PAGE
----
Private foundation trustees and staff oversee countless activities, from setting direction and selecting grantees to reviewing policies and investing assets. Several foundation tasks—some mandatory, some voluntary—call for additional care.
All are worth your careful consideration to help you be financially savvy and legally compliant, and to help you take full advantage of your foundation’s flexibility.
Reducing your excise tax
Foundations must pay a small excise tax on net investment income each year. The tax is currently 2% of net investment income minus certain expenses, although it is possible to qualify for a 1% rate if, generally speaking, your current year’s expenditures exceed by 1% of net investment income your average expenditures over the past 5 years.
It is difficult for private foundations to qualify for the reduced rate every year without forever increasing their payout rates and depleting their assets, but many foundations miss the opportunity every few years. To see if a small increase in distributions would qualify you for the 1% rate, be sure to calculate your qualifying distributions a month or two before the year’s end. Some foundations accelerate their distributions to qualify.
Engaging in transactions with foundation insiders
Self-dealing rules prevent private foundations from entering into a broad range of transactions with foundation insiders, known as disqualified persons, unless specific exceptions apply. No topic within the private foundation rules raises as many questions and concerns as self-dealing, because the rules can be counterintuitive and the penalties steep.
To avoid self-dealing in all cases, be sure to understand the rules and take care when hiring or leasing space from foundation insiders, inviting guests to galas or fundraisers, paying personal pledges, compensating trustees and staff, and paying for family travel with foundation funds—activities that lend themselves easily to self-dealing. Consult knowledgeable legal counsel before engaging in any transactions with insiders.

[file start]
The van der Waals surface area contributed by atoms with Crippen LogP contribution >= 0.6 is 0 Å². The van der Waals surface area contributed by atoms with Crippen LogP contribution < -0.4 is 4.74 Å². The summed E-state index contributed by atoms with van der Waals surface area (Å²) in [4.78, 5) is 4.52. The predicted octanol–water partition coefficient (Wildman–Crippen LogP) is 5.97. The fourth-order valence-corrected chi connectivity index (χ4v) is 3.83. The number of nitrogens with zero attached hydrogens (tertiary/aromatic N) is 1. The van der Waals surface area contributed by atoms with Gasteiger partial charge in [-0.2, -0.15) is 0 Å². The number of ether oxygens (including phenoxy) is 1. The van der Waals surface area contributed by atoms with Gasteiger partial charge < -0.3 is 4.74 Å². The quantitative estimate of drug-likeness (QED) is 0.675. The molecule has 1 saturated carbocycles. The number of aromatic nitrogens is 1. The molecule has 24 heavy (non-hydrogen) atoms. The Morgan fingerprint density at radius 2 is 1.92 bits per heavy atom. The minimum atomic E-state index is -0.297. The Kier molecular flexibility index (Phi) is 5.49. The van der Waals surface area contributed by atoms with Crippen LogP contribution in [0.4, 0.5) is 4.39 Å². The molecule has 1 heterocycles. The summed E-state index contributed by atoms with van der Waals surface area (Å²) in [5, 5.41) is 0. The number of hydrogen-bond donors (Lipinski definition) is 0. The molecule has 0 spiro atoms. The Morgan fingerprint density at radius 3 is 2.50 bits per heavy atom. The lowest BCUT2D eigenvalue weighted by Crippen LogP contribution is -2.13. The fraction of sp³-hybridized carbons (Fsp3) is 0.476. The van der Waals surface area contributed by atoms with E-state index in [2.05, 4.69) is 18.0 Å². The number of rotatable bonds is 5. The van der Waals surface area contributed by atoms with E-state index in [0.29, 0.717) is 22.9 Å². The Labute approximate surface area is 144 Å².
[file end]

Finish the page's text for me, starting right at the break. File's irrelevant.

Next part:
See Exponent Philanthropy’s publication How to Avoid Self-Dealing >>
Choosing alternative investments
A relatively new class of investments, known as alternative assets or alternatives, has become an increasingly popular way to address limitations in traditional equities and fixed income securities.
Alternatives offer a range of risk, return, and diversity and encompass a wide array of products, including hedge, private equity, real estate, venture capital, and commodity funds, and funds of funds. They may be limited partnerships, limited liability corporations, regular corporations, or trusts.
Before investing in alternatives, be sure to:
- Determine whether the investment is consistent with your investment policy.
- Determine whether any limitations on withdrawals create the potential for liquidity problems.
- Determine whether the investment will generate unrelated business income, which may trigger a tax at corporate rates, a requirement to file Form 990-T, or filing obligations in multiple states.
- Determine whether the investment will generate U.S. filings for transactions with a foreign investment vehicle or require other annual disclosures (e.g., Report of Foreign Bank and Financial Accounts [FBAR]).
- Have legal counsel review offering information.
- Meet face-to-face with the investment firm’s management team and look for reputable third-party information on the fund and its managers.
Filing your Form 990-PF
The Form 990-PF is a complex, public document filed annually with the IRS that can stump even savvy accountants. Regulators conservatively estimate that at least 25%of 990-PFs have errors, yet foundation managers and their accountants can easily avoid mistakes if they know what to look for.
For dozens of tips and a complete sample Form 990-PF, see Exponent Philanthropy’s publication Filing the Form 990-PF >>